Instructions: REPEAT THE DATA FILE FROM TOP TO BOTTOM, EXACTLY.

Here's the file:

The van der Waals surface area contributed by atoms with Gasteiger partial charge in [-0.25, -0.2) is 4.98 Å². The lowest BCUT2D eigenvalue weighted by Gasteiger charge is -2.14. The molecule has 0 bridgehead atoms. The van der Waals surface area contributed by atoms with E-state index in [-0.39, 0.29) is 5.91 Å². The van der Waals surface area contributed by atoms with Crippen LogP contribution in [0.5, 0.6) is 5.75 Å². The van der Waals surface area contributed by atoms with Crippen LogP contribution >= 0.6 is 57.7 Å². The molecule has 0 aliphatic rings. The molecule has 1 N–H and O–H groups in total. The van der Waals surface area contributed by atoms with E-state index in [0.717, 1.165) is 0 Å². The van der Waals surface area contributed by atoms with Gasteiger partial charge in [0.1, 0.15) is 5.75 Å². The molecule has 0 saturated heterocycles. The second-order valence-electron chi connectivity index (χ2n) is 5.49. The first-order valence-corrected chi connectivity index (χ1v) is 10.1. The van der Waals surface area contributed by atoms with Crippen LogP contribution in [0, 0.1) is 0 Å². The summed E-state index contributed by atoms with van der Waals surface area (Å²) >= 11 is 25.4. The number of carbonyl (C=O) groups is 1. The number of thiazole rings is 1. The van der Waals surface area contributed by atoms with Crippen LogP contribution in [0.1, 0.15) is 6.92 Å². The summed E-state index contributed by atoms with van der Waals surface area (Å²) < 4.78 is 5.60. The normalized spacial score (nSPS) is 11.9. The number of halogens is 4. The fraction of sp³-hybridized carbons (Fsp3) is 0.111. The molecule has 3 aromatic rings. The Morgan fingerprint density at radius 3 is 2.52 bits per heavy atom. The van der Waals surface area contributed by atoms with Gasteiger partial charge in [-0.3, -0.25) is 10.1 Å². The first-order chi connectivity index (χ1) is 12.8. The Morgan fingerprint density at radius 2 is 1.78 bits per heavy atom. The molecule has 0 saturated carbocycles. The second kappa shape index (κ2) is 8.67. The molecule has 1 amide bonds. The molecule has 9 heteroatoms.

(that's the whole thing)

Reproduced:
The van der Waals surface area contributed by atoms with Gasteiger partial charge in [-0.25, -0.2) is 4.98 Å². The lowest BCUT2D eigenvalue weighted by Gasteiger charge is -2.14. The molecule has 0 bridgehead atoms. The van der Waals surface area contributed by atoms with E-state index in [-0.39, 0.29) is 5.91 Å². The van der Waals surface area contributed by atoms with Crippen LogP contribution in [0.5, 0.6) is 5.75 Å². The van der Waals surface area contributed by atoms with Crippen LogP contribution >= 0.6 is 57.7 Å². The molecule has 0 aliphatic rings. The molecule has 1 N–H and O–H groups in total. The van der Waals surface area contributed by atoms with E-state index in [0.717, 1.165) is 0 Å². The van der Waals surface area contributed by atoms with Gasteiger partial charge in [0.1, 0.15) is 5.75 Å². The molecule has 0 saturated heterocycles. The second-order valence-electron chi connectivity index (χ2n) is 5.49. The first-order valence-corrected chi connectivity index (χ1v) is 10.1. The van der Waals surface area contributed by atoms with Crippen LogP contribution in [0, 0.1) is 0 Å². The summed E-state index contributed by atoms with van der Waals surface area (Å²) >= 11 is 25.4. The number of carbonyl (C=O) groups is 1. The number of thiazole rings is 1. The van der Waals surface area contributed by atoms with Crippen LogP contribution in [0.1, 0.15) is 6.92 Å². The summed E-state index contributed by atoms with van der Waals surface area (Å²) < 4.78 is 5.60. The normalized spacial score (nSPS) is 11.9. The number of halogens is 4. The fraction of sp³-hybridized carbons (Fsp3) is 0.111. The molecule has 3 aromatic rings. The Morgan fingerprint density at radius 3 is 2.52 bits per heavy atom. The van der Waals surface area contributed by atoms with Gasteiger partial charge in [-0.3, -0.25) is 10.1 Å². The first-order chi connectivity index (χ1) is 12.8. The Morgan fingerprint density at radius 2 is 1.78 bits per heavy atom. The molecule has 0 saturated carbocycles. The second kappa shape index (κ2) is 8.67. The molecule has 1 amide bonds. The molecule has 9 heteroatoms.